using the arrow buttons.
by clicking on the page.
the page around when zoomed in by dragging it.
the zoom using the slider when zoomed-in.
by clicking on the zoomed-in page.
by entering text in the search field, and select "This Issue" or "All Issues"
by clicking on thumbnails to select pages, and then press the print button.
displays sections with thumbnails and descriptions.
displays a slider of thumbnails. Click on a page to jump.
allows you to browse the full archive.
about your subscription?
Buddhadharma : Summer 2005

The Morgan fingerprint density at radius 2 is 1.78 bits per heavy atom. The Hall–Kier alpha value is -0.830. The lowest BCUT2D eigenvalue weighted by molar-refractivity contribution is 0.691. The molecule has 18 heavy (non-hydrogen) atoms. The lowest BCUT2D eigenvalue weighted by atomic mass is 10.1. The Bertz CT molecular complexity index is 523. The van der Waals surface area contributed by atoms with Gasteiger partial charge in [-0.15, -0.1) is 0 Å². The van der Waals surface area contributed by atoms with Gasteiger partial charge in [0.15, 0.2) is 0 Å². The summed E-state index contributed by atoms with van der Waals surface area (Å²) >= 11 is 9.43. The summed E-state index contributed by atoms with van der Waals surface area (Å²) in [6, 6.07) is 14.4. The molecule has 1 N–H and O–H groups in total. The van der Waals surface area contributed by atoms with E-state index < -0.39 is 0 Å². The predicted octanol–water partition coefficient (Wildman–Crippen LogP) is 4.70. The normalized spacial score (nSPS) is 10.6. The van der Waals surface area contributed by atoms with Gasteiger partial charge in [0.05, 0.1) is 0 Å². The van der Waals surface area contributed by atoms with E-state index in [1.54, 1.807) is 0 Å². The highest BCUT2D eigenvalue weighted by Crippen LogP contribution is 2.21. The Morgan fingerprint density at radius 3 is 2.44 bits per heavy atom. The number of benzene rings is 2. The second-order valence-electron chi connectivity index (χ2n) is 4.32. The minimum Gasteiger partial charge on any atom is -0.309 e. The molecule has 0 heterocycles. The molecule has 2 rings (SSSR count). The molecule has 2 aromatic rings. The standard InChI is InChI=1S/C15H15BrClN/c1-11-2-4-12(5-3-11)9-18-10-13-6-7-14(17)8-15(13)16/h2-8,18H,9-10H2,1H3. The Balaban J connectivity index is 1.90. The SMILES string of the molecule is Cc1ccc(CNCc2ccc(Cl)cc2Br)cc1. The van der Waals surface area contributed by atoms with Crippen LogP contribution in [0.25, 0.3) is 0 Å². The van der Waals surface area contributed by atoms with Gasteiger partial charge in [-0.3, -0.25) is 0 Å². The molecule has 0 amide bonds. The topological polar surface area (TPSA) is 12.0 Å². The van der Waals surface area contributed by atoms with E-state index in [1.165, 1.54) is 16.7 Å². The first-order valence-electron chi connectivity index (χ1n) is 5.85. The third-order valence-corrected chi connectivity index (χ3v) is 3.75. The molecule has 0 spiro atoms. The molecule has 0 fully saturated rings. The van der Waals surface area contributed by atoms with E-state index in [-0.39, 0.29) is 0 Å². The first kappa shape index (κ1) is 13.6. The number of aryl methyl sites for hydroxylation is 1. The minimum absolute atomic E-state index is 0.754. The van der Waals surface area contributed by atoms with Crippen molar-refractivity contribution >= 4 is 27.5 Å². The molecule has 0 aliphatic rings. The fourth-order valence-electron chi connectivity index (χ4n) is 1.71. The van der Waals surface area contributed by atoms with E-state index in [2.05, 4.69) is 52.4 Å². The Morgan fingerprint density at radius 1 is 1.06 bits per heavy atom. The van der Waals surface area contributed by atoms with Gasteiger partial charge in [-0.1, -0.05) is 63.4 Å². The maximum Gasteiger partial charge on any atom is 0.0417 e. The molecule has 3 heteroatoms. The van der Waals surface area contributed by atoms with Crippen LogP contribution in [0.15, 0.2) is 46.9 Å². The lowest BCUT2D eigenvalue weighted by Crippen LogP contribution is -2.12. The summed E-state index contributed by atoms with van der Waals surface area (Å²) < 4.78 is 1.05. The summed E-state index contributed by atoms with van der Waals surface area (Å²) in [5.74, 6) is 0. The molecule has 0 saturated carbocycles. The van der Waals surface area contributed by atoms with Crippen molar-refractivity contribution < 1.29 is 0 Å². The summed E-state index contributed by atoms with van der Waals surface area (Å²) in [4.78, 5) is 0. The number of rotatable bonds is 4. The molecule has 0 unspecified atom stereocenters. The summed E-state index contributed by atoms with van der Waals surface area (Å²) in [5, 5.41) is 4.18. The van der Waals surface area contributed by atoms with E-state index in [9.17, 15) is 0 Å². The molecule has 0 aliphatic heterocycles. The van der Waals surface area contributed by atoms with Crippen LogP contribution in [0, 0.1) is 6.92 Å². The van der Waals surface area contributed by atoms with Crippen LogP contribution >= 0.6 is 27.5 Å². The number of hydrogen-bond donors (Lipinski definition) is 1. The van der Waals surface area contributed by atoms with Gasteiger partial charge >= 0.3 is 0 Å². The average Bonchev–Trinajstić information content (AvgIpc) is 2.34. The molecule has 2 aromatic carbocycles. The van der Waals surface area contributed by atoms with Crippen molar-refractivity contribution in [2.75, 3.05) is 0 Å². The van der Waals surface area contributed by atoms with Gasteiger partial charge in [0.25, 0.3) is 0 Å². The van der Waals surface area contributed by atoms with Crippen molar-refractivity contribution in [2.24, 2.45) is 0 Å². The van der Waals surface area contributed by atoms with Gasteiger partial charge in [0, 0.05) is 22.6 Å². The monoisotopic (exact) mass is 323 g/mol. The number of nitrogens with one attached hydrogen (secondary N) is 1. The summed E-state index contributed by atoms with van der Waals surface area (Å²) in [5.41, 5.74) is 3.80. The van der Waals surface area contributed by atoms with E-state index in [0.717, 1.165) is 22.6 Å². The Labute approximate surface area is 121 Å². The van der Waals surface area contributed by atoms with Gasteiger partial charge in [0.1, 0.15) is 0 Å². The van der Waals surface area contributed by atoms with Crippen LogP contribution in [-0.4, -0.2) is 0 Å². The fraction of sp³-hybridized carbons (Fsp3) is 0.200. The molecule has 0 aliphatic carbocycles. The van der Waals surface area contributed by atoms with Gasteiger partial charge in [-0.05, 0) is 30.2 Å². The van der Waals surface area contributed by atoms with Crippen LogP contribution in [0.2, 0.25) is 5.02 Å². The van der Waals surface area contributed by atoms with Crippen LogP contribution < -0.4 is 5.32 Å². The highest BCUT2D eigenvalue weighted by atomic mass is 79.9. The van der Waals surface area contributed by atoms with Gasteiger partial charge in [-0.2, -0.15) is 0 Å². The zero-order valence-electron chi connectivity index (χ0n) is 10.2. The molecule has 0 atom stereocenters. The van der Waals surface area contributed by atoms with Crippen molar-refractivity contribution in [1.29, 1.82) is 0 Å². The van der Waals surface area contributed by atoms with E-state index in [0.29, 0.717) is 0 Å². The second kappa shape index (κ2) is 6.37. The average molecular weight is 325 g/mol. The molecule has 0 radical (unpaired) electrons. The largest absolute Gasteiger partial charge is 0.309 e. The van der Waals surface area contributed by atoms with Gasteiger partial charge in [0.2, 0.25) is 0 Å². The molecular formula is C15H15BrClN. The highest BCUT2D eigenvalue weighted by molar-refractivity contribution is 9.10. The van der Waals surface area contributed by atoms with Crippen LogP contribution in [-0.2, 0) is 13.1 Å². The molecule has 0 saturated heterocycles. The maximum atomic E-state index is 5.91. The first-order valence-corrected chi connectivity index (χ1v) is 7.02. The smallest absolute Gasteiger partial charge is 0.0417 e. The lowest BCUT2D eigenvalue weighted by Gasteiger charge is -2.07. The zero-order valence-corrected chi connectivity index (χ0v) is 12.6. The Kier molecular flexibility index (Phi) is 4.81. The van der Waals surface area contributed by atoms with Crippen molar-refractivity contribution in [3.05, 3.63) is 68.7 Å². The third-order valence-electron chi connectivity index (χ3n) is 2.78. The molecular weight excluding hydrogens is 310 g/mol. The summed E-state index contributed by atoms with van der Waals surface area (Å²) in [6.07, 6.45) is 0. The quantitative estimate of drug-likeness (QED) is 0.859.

summer 2005| 52 |buddhadharma ate, and hold on to is a very unstable, uncertain, undependable, and changing condition in itself. That’s just the way it is. The Buddha pointed to the instability of conditioned phenomena, to their impermanence. This is not just a philosophy that he was expecting us to go along with. We are asked to explore the nature of the conditioned realm in all the dimensions in which we experience it: the phys- ical, the emotional, and the mental. We take that which is aware of the conditioned realm, sati-sam- pajanna, awakened awareness, as our refuge, rather than trying to find or create a condition that will give us a false sense of security. We are not trying to fool ourselves, to create a sense of security through positive thinking. Our refuge is awakening to real- ity, because the unconditioned is reality. Awareness, awakeness, is the gate to the unconditioned. The conditions are whatever they are – strong or weak, pleasant or painful, whatever. “I am an unenlightened person who has to practice meditation hard. I must really work at it, get rid of my defilements, and become an enlight- ened person some time in the future. I hope to attain stream-entry before I die, but if I don’t, I hope that I will be reborn in a better realm.” We go on like that, creating more and more complica- tions. People ask me, “Can I attain stream-entry? Are there any arahants?” because we still think of stream entry and arahantship as a personal quality, don’t we? We look at somebody and say, “That monk over there is an arahant!” We think that per- son is an arahant or stream-enterer. That’s just the way the conditioned mind operates. It can’t help it. It can’t do anything other than that. You can’t trust it. You can’t take refuge in your thoughts or your perceptions. You can only take refuge in awareness. Of course, awareness doesn’t seem like anything, it’s seems like nothing – but it’s every- thing. All the problems are resolved right there. Your conditioned mind thinks, “Awareness is nothing; it doesn’t amount to anything. It’s not worth anything. You couldn’t sell it!” This is the point at which we learn to trust in the ability to awaken, because if we think about it, we’ll start doubting it all the time: “Am I really awake? Am I awake enough? Maybe I need to be asleep longer so that I can be awake later on. Maybe if I keep practicing with ignorance I’ll get so fed up that I’ll give it up.” If you start with ignorance, how could you ever end up with wisdom? That doesn’t make any sense. It’s like hitting your head against a wall – after a while you might give it up if you haven’t damaged your brain. It does feel good when you stop, doesn’t it? Instead of looking at it in that way, trust in the simple act of attention. Then explore and have confidence in your ability to use wisdom. Many of you may think, “Oh, I don’t have any wisdom. I’m nobody. I haven’t had any real insight.” You con- vince yourself you can’t do this. On the personal level, maybe you don’t feel you have anything to offer, but that’s simply another creation. That’s the same as saying, “I am an unenlightened person.” Whatever you think you are – whether the best or the worst – it’s still a creation. Whatever assumptions you have about yourself, no matter how reasonable they might be, they are still a creation in the present. By believing in them, by thinking and holding to them, you’re continually creating yourself as a personality. Awakeness is not a creation. It’s the immanent act of attention in the present. That is why deliberately thinking “I am an unenlightened person” is just a skillful means to notice more carefully and continuously what it’s like to be mindful, to have pure awareness at the same time as you are creating yourself as a person. You get the sense that your self-view is a mental object, something that comes and goes. You can’t sustain “I am an unenlightened person.” How do you sustain that? By thinking it all the time? If you went around saying “I am an unenlightened per- son” all the time, they would send you to a mental hospital. It arises and ceases, but the awareness is sustainable. The awareness is not created, it is not personal, but it is real. We can also recognize the ending. When “I am an unenlightened person who has got to practice meditation in order to become an enlightened per- son some time in the future” stops, there is ringing silence, awareness. Conditions always arise and cease now, in the present. The cessation is now. The ending of the condition is now. The end of the world is now. The end of self is now. The end of suffering is now. You can see the arising, “I am...,” then the ending. And what remains when something has begun and ended is awareness. It’s like this. It’s bright. It’s clear. It’s pure. It’s alive. It’s not like a trance. It’s not dull. It’s not stupid. This is just an encouragement – an “empower- ment,” according to modern jargon. Do it! Go for it! Don’t just hang around on the edges thinking, “I am an unenlightened person who has to prac- tice really hard in order to become an enlightened person,” and then after a while start grumbling, “Oh, I need more time!” and go into the usual plans and plots, views and opinions. If you start with ignorance, you will end up with suffering. Avijjapaccaya saikhara is the term found in the teachings on dependent origination (paniccasa- muppada). Avijja is ignorance, and that conditions (paccaya) the mental formations (saikharas), which then affect everything and you end up with grief, sorrow, despair, and anguish (soka-parideva-duk- kha-domanassupayasa) as a result. I encourage you to start not from avijja, but from awareness (vijja) and wisdom (panna). Be that wisdom itself, rather than a person who isn’t wise trying to become wise. As long as you hold to the Be wisdom itself, rather than a person who isn’t wise trying to become wise. It’s that direct. It’s learning to trust in being the wisdom now, being awake – even though you may feel inadequate, doubtful, or frightened by it. cHArleScoHen,WWW.promulgAtor.com